In the Trans-Pacific Partnership (TPP), Mexico essentially replicated its government procurement commitments under the North American Free Trade Agreement (NAFTA), including its transitional measures. This post, similar to earlier posts on Brunei, Malaysia and Vietnam, describes Mexico’s procurement undertakings under the TPP.
Thresholds: In the TPP, Mexico will apply the same thresholds that it uses for procurement covered by NAFTA, which for its central government entities are $79,507 for goods and services and $10,335,931 for construction services. In contrast, its NAFTA partners, Canada and the United States, will apply a higher threshold for goods and services ($191,000), but a lower threshold for construction services ($7,358,000), the same thresholds both apply under the WTO Government Procurement Agreement, and which they agreed in a side letter to the TPP, to apply to their procurement under NAFTA.
Coverage of Entities: In the TPP, Mexico duplicates its NAFTA coverage of entities and, as in NAFTA, does not cover any sub-central entities. Mexico withholds coverage of its Other Entities from Brunei, Malaysia, New Zealand and Vietnam.
Coverage of Goods and Services: Mexico covers all goods, but, like most TPP parties, uses a positive list for the goods purchased by its Ministry of National Defense and Ministry of Navy. For its coverage of services, Mexico did not follow the initial approach that it used under NAFTA, where it opened only the services it listed. In 2005, it converted its NAFTA services coverage to a negative list, with a long list of excluded services. Mexico excludes the same services under the TPP.
Mexico covers all construction services, but excludes coverage of build-operate-transfer (BOT) contracts or public works concessions. Under the TPP, as in all U.S. FTAs except NAFTA, BOT contracts and public works concessions are covered as a type of contract, unless expressly excluded by a party.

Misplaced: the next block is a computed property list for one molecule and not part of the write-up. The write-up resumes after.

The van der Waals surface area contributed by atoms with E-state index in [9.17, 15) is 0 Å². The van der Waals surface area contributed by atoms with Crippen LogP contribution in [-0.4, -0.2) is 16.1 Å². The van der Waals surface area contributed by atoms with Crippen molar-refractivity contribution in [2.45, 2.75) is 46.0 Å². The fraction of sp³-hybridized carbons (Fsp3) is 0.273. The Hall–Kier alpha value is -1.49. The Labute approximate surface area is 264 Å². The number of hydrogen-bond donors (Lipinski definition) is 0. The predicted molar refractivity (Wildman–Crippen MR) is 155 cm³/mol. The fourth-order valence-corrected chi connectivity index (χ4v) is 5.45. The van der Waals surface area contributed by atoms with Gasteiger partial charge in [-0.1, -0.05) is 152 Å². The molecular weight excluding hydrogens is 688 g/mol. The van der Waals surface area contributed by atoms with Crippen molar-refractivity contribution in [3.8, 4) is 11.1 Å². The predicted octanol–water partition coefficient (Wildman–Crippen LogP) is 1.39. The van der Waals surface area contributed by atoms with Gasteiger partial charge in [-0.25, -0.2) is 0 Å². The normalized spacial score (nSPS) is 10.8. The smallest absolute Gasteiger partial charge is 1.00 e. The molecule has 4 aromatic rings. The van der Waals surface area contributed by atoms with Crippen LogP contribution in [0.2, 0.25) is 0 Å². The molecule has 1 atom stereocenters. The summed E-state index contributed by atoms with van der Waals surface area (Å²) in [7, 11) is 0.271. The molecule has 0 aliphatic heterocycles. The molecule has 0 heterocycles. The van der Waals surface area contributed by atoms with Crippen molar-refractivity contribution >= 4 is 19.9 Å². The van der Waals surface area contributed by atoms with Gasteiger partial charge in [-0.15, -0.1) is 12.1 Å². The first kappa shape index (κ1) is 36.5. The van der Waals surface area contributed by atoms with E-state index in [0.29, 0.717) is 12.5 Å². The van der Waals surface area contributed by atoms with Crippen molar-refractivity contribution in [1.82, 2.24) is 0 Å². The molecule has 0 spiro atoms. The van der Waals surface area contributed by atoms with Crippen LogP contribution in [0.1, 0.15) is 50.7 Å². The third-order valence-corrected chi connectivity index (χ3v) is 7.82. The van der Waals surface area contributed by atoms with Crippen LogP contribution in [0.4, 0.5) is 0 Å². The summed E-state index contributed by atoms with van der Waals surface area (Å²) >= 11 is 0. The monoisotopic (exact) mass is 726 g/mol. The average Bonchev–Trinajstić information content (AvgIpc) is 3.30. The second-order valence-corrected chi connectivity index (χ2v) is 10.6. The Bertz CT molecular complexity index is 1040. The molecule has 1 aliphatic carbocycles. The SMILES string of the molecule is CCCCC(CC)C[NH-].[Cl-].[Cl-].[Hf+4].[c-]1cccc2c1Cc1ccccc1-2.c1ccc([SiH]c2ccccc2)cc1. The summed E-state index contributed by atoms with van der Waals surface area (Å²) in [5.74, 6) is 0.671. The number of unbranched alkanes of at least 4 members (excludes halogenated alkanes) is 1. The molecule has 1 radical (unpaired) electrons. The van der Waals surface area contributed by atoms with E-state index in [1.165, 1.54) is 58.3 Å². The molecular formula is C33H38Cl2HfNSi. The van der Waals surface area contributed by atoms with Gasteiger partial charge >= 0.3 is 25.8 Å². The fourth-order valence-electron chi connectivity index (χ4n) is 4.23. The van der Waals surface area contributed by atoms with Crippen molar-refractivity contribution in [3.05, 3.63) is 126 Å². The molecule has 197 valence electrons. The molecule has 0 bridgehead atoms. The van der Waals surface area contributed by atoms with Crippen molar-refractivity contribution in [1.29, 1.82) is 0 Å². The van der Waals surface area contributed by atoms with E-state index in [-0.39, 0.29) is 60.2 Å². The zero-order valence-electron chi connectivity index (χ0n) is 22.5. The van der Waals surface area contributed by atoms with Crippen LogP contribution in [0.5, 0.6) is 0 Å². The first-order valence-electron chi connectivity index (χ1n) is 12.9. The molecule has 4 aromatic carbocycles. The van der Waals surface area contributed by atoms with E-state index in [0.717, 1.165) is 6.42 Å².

Transitional Measures: Mexico has carried into the TPP the same transitional measures that it applied under NAFTA between 1994 and 2002.
- Set-asides: For the first nine years after it implements the TPP, Mexico may set aside from its TPP obligations: (i) specified percentages, beginning at 50% and declining to 30% in Year 9, of the total value of contracts for goods, services and construction services procured by Petróleos Mexicanos (Pemex) and Comisión Federal de Electricidad (CFE), as well as construction services procured by entities other than Pemex and CFE; and (ii) US$1.34 billion of its total procurement, which may be allocated by all entities, except Pemex and CFE.
- Pharmaceutical Exclusion: For the first eight years after Mexico implements the TPP, it may exclude procurement by several entities (Ministry of Health, Mexican Social Security Institute, Institute for Social Security and Services for Government Employees, Ministry of National Defense) of drugs that are not currently patented in Mexico or whose Mexican patents have expired.
Mexico’s TPP transitional measures do not apply to Canada, Japan and the U.S. since similar measures were applied under NAFTA and the Japan-Mexico Economic Partnership Agreement (EPA). It is not clear why Mexico needed to repeat in the TPP the transitional measures that it had applied earlier since such measures are intended to facilitate a country’s first-time opening of its procurement.
Permanent Measures: As with its transitional measures, Mexico has carried over from NAFTA permanent measures that favor its domestic industry.
- Offsets: A Mexican procuring entity may impose local content requirements up to 40% in labor-intensive turnkey or major integrated projects and 25% in capital-intensive turnkey or major integrated projects.
- Set-asides: Beginning in the 10th year of the TPP, Mexican entities may set aside contracts up to US$2.23 billion annually, of which the contracts set aside by PEMEX or CFE may not exceed US$892 million in a calendar year.
Mexico applies equivalent provisions to Canada and the U.S. under NAFTA, Japan under the EPA and Chile and Peru under an Additional Protocol to the Pacific Alliance Agreement.
In addition to opening the same procurement under the TPP as it does under NAFTA, Mexico, and its NAFTA partners, will apply the TPP rules to their NAFTA-covered procurement, based on a side letter to the TPP.
Jean Heilman Grier
April 26, 2016